In 1950, the executive committee of the organization started a new publication entitled “Shining World” (Jahan-e-Taban) with the slogans “Equal Rights for Women and Men” and “For the preservation of peace and the defense of children’s rights”. Since the organization was declared illegal and could not have open activity and reach the large majority of women, a new organization was founded by a number of DOIW’s leading members, and called “Women’s Organization” (Sazeman-e- Zanan).
On May 30, 1951, with the help of the editorial board of “Women’s World” (Jahan-e-Zanan) and with the participation and cooperation of a number of progressive women, a major conference was held in Tehran and the “Women’s Organization of Iran” announced its re-launch. The organization established its own clubs in Tehran and other cities, and embarked on promoting greater awareness in women of their legal rights, it set up libraries and sports clubs for girls and women, and organised teaching literacy as well as classes in foreign languages, sewing, and other skills.
On November 16, 1951, the organisation’s journal ‘Women’s World’ (Jahan-e-Zanan) was published with the by-line “Women of Iran unite for the realisation of your rights!” In the first issue, it declared: ‘This paper is indeed the voice of all women of Iran, and a reflection of their pain, the deprivation they suffer, and their demands. Every effort will be made in this paper to show the way for the struggle to achieve our rights and those of our children – rights that have been denied us’. The titles of other articles are telling:
“Graduates of Law Schools should be allowed to work in their specialty”
“By pushing women out of the political arena, you shake the foundations of the family and the basic principles of raising and educating children”,
“What is going on with Isfahan women workers”,
“The council of the university should give a positive response to the demands of the heroic students of Tehran”.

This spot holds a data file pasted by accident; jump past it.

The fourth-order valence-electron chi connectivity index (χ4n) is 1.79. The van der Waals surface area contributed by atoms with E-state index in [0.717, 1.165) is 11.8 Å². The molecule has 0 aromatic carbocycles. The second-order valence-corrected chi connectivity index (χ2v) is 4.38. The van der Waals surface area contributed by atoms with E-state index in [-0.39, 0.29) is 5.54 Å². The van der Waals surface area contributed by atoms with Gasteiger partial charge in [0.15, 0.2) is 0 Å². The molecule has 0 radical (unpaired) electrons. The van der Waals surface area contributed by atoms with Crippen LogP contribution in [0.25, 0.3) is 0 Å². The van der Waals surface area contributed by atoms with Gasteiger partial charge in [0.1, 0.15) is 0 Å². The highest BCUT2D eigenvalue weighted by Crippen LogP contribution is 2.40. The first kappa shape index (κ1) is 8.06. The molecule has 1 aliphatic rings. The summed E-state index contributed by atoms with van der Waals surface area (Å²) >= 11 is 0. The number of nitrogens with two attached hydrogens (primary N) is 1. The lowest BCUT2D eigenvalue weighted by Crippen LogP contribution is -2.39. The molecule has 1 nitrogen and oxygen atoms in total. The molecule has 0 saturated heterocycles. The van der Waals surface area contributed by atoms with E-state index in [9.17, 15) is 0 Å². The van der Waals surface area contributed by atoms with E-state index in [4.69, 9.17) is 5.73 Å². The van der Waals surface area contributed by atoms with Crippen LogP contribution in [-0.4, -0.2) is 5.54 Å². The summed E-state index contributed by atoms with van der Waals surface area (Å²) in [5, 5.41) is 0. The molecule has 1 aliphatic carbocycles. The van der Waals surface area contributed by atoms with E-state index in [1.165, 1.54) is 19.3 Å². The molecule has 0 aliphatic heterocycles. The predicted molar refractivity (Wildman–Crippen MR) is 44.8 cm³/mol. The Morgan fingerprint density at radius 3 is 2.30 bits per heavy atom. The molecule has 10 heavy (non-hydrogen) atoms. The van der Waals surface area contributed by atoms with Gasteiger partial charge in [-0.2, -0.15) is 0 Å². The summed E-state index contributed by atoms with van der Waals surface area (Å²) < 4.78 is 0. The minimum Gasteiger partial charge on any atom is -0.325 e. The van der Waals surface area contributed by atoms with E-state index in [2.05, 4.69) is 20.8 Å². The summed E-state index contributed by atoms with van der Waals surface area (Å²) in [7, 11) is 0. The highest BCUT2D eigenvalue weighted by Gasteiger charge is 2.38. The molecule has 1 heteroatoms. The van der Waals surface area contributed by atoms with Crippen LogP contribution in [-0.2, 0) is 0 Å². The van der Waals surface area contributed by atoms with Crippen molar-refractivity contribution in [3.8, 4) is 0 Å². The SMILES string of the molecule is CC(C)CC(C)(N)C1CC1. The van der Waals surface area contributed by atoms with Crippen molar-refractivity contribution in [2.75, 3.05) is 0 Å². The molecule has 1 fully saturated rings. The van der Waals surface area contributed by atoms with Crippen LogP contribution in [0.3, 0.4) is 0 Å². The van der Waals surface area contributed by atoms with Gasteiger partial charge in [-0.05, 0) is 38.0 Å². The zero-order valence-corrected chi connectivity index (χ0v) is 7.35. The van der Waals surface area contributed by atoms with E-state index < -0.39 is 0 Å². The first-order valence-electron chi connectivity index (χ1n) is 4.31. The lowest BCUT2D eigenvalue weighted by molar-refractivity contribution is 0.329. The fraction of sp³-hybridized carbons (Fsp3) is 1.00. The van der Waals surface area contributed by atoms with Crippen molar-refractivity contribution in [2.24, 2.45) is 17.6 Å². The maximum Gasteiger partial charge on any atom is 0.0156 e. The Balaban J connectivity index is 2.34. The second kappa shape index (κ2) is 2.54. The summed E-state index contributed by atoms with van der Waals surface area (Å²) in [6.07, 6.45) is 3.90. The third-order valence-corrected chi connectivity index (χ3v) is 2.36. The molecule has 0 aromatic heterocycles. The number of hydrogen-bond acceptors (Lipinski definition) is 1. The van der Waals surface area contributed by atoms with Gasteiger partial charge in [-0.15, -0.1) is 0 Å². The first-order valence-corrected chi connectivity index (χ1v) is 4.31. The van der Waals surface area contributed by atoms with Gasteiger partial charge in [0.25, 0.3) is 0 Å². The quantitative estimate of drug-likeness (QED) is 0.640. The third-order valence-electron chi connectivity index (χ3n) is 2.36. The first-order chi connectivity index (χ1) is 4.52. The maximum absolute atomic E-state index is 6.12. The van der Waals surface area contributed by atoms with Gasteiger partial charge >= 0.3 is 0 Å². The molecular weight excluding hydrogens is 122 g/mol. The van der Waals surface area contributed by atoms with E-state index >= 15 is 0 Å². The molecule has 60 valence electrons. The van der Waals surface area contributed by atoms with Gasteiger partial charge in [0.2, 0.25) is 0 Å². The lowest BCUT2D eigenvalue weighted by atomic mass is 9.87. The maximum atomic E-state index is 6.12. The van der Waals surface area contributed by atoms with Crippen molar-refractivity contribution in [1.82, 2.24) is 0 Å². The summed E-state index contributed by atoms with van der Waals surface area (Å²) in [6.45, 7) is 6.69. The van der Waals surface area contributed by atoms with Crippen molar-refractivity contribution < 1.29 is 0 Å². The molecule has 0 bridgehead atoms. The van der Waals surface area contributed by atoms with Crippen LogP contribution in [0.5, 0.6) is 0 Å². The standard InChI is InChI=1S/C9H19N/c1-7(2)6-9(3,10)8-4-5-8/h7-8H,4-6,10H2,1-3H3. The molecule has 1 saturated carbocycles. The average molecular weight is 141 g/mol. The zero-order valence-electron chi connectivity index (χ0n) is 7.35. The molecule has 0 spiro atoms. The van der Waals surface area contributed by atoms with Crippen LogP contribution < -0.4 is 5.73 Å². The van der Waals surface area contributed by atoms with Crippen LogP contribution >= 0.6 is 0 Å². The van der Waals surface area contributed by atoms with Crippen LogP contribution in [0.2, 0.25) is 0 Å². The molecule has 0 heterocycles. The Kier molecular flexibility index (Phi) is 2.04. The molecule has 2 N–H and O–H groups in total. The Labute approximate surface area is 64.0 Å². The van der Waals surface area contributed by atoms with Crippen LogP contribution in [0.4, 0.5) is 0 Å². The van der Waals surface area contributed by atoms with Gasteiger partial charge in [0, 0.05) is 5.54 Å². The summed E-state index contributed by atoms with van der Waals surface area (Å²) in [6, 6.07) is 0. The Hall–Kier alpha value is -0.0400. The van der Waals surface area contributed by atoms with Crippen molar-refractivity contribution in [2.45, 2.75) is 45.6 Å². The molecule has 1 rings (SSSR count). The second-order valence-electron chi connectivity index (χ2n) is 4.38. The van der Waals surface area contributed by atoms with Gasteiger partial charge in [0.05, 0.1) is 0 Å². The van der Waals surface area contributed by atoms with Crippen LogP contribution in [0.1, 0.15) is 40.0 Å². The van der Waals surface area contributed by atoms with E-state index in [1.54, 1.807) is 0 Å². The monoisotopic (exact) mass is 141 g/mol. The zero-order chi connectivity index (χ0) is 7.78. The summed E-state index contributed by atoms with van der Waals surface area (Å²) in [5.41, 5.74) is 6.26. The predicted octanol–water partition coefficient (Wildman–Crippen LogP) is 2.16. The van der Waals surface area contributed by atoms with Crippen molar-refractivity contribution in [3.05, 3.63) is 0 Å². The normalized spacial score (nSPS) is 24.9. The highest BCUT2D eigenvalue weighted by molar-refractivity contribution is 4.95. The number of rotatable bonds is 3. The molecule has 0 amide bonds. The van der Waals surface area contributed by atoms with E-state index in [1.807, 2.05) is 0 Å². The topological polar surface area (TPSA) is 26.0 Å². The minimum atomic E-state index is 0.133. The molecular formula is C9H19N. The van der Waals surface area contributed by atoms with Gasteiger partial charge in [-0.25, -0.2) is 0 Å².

In the throes of the adoption of the new constitutional law in Iran, the Women’s Organization of Iran began a massive campaign for reforms, promoting the importance of women’s participation in the parliamentary elections and set about collecting signatures. In this regard, it sent letters to the renowned statesmen in the country such as Ali Akbar Dehkhoda, who offerred his approval and co-operation, stating: ‘anyone who is of the belief that ladies should not enjoy their social rights, cannot be considered to be an enlightened or freedom-loving person….’ It also contacted women’s organizations, including the Ladies’ Centre – Women of the Party of Iran, and requested their cooperation and participation in a rally aimed at fighting for “the right to vote and the right to be elected.” At this time, Women’s World was published daily as a single sheet and it helped follow through the mobilisation for regional demonstrations (in most of which women were subjected to violence). However, the new constitution continued to deny women these rights. In a telegram to the United Nations, the Women’s Organization protested against the new electoral law, which breached the United Nations Charter and the Universal Declaration of Human Rights.